A sump pump is your home’s defense against flooding, period. No matter if the flood is caused by a severe storm, sewer backup or a burst pipe, the result is the same, water causing damage to your home. When a sump pump fails, it can lead what should have been a small issue to becoming a major problem. Knowing how to inspect and test your sump pump will ensure it is in fine working order, if you should need it.

What are the most common sump pump problems?

Below we highlight some of the most common issues to keep an eye out for.

Clogged sump pump and switches

If your sump pump has no lid, dirt can accumulate and cause it to clog. In addition, over time the pump’s mechanical parts can also become clogged and dirty. Especially if the sump sits straight against the bottom of a dirty sump pit where silt can accumulate. The float switch that turns the pump off and on can become jammed if there is too much dirt around it. This will cause the sump to run consistently or not turn on at all.

If you happen to detect any of the above cases, call a professional. It’s best to have your sump pump examined on a regular basis to ensure that it is clean. An expert will be able to tell you what the next steps are and if a repair is in order or just a good cleaning. A simple precautionary measure that will keep debris and dirt out of your sump pump is installing a lid. The lid will also prevent water from evaporating.

Ice in discharge lines

Any water collected by a sump pump is usually pushed out through the discharge pipes. However, when these pipes freeze or become blocked during the winter months, it can cause the system to malfunction. To remedy this, a technician can install a line attachment that prevents water from flowing out to the icy lines while keeping the water flowing out of the basement.

Loss of power

Your sump pump needs consistent power. If the power is turned off due to a storm, circuit breaker trips or the pump is unplugged, your basement is left vulnerable. The next rain storm may cause your basement to flood. It’s best to have a high-capacity battery backup for those emergency cases. Gel pack systems are available that can power the generator connected to your sump pump for days.

Sump pump running non-stop

Sump pumps are not built to run continuously for long periods. This can cause the parts to wear down and overheat, which will eventually lead to the pump burning out. The most common causes of a sump pump overrunning are:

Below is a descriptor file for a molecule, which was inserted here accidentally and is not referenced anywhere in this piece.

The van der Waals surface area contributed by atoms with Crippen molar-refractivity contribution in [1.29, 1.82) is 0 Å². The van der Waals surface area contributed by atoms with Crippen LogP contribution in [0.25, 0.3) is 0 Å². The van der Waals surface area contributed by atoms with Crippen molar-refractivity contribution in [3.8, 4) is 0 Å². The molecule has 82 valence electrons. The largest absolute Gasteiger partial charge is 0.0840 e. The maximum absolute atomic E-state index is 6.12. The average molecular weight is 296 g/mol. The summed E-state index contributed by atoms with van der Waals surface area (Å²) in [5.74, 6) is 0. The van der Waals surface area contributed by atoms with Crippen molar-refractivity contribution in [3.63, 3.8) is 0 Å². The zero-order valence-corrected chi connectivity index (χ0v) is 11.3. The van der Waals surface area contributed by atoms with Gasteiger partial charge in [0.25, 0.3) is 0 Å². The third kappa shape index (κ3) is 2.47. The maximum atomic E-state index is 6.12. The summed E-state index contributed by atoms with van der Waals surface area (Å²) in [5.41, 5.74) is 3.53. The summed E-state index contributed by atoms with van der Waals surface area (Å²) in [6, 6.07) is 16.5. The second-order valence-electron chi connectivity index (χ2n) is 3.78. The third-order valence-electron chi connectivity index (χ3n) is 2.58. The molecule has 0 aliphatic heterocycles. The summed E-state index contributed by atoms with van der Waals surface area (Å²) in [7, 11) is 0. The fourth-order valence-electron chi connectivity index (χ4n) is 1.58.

Stuck switches. The float switch might get clogged or knotted. The movements of a running sump pump might force it to lean against the pit or liner. This can cause the pump switch to be disabled.

The pump or liner is too small or too big. If the pump is too small to handle the job it will just keep running. However, if the pump is too big but the sump is too tiny, it can lead it to fill up too quickly. This would force the sump pump to overload, also referred to as a “short-cycling sump pump”.

The check valve is missing or broken. Since the sump pump is installed below the surface level, the discharge line is pitched upward so that it can channel water up and away until it reaches an exit point. It is then pitched downward to dump the water outside the home using gravity. The check valve prevents water from returning to the pit before it reaches the apex. A broken or missing valve can cause up to two-thirds of the water to run back into the pit. This will cause the pump to overrun.

If your sump pump is continually running during normal conditions, call an expert to check for any of the mentioned issues.

Incorrect installation

There are many requirements and recommendations when installing a sump pump. It’s advised to install a check valve on the discharge line. This is to ensure that the pump impeller does not spin backwards from a back-flow of water.
Most manufacturers also insist on drilling a tiny air relief hole in the discharge line. This is done to prevent the pump from having excessive air pressure in the discharge line.

Another requirement is that the pit itself should not be dug in gravel or soil. Debris and soil are more likely to enter the pump and obstruct it. If any of these installation requirements are missed your sump pump may need to be reinstalled again.

Common sump pump noises

Aside from the alarm, there are other sounds your sump pump could make to indicate a problem.

  1. Grinding noises could indicate that the impeller may be stuck or need to be replaced. A stuck impeller prevents water from entering your pump.
  2. Pipe vibration might cause a clanging noise when the sump pump is running. Insulating the pipes that are linked to the pump is the easiest solution to solve the clanging noise. Otherwise, a professional may be able to modify your discharge pipe to a more suitable (and quieter) location.
  3. A buzzing sound is typical of a sump pump. If it’s making a lot of noise try to clean out the vent hole and reset the check valve to discharge. Also, gently thaw up any frozen pipes. If none of those choices work, the impeller and filter may need to be cleaned or replaced.
  4. Banging noises can occur in your discharge pipes. They may be securely fastened down by a technician to prevent them from banging with wiring and brackets. In addition, a specialist can examine your sump pump’s internal wiring and parts to guarantee that you don’t have any difficulties during the year.

Sump pumps are vital in keeping your home free from flooding and potential water damage. Some signs to look for include a clogged pump and switches, ice in discharge lines, loss of power, constantly running pump, and incorrect installation. Professional maintenance inspections can assist to keep these problems at bay. Regular inspections may help in spotting significant issues early on so they aren’t as serious or costly in the end. Consistent maintenance ensures that your sump pump works when you need it most.